First UK license introduced in London for buy to let
- Published: Thursday 12 July, 2012
- Category: Property law
- By: Amelia Vargo
- Updated: Thursday 12 November, 2015
A borough council in London has become the first in the country to license every private rental property, a move which has been met with much criticism from the National Landlords Association (NLA). The mandatory scheme was approved by Newham councillors; and is to come in to force on 1 January 2013. The amount of tenancies covered is estimated to be around 35,000.
The council says that while the vast majority of landlords are responsible and provide good quality lettings, there are, however, those that are unprincipled and whose properties do not meet certain safety standards and offer their tenants poor quality accommodation.
Landlord licensing is the next step for Newham following the introduction of a special unit to clamp down on landlords that leave tenants living in shabby conditions in illegal dilapidated structures, often built at the bottom of a garden, that they refer to as 'sheds with beds'.
All licenses must be applied for by the 1 January 2013, so buy to let landlords in Newham need to apply as early as possible before that date. Currently the licenses for each property cost £150 this is a reduced rate to landlords who get applications in early. If they register after January 1st the cost shall rise to £500 for each property.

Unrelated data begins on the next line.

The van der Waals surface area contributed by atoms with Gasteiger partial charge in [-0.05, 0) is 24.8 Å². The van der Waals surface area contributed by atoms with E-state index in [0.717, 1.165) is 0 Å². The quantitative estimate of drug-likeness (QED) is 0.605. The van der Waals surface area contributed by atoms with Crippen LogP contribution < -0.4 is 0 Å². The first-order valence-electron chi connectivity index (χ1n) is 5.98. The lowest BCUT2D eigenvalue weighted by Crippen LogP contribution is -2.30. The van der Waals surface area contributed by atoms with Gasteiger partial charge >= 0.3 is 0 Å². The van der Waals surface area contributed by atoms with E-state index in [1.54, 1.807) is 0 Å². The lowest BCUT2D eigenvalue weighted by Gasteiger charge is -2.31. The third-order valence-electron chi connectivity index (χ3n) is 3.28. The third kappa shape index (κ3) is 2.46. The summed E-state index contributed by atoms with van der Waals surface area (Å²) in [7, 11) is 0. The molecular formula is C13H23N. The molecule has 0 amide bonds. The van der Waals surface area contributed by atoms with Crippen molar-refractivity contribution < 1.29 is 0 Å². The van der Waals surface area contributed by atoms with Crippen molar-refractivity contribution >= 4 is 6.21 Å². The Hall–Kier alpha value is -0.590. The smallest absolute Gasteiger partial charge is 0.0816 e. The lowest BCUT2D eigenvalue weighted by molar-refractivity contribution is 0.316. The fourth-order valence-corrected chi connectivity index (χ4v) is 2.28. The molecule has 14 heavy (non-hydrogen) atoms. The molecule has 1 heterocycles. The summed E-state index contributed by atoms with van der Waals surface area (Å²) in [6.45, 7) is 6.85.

Landlords may have to undergo a number of checks, such as a Criminal Record Bureau check, in order to demonstrate they are 'fit and proper'. They will also need to present the electrical and gas safety certificates for their rental properties and copies of written tenancy agreements to get a license.
Each license is for up to a maximum of 5 years, however the period of the license is at the council's discretion should they deem a property needs any improvements they may give a shorter period license.
Fines of up to £20,000 could be imposed on landlords who fail to apply along with an order for rent repayment that could be up to 12 months.
The scheme has been welcomed by housing charity Shelter who is urging other local councils to implement a license scheme.
Kay Boycott, director of communications, policy and campaigns at Shelter, said: "We are delighted to hear that Newham Council will be introducing this scheme, which will help protect vulnerable tenants from rogue landlords who are making their tenants' lives hell."
"We urge other local councils to follow Newham's lead in sending a clear signal that enforcing the law against rogue landlords is a priority."
However, the National Landlords Association (NLA) is not supporting the licensing scheme and has said that will another burden on landlords whom already follow the law.
Landlord licensing is already compulsory across Scotland and the Welsh Government looks to follow suit. The difference here is that it seems this type of licensing in England will be introduced one council at a time, and each council will be able to set its own rates.
This information should not be interpreted as financial advice. Mortgage and loan rates are subject to change.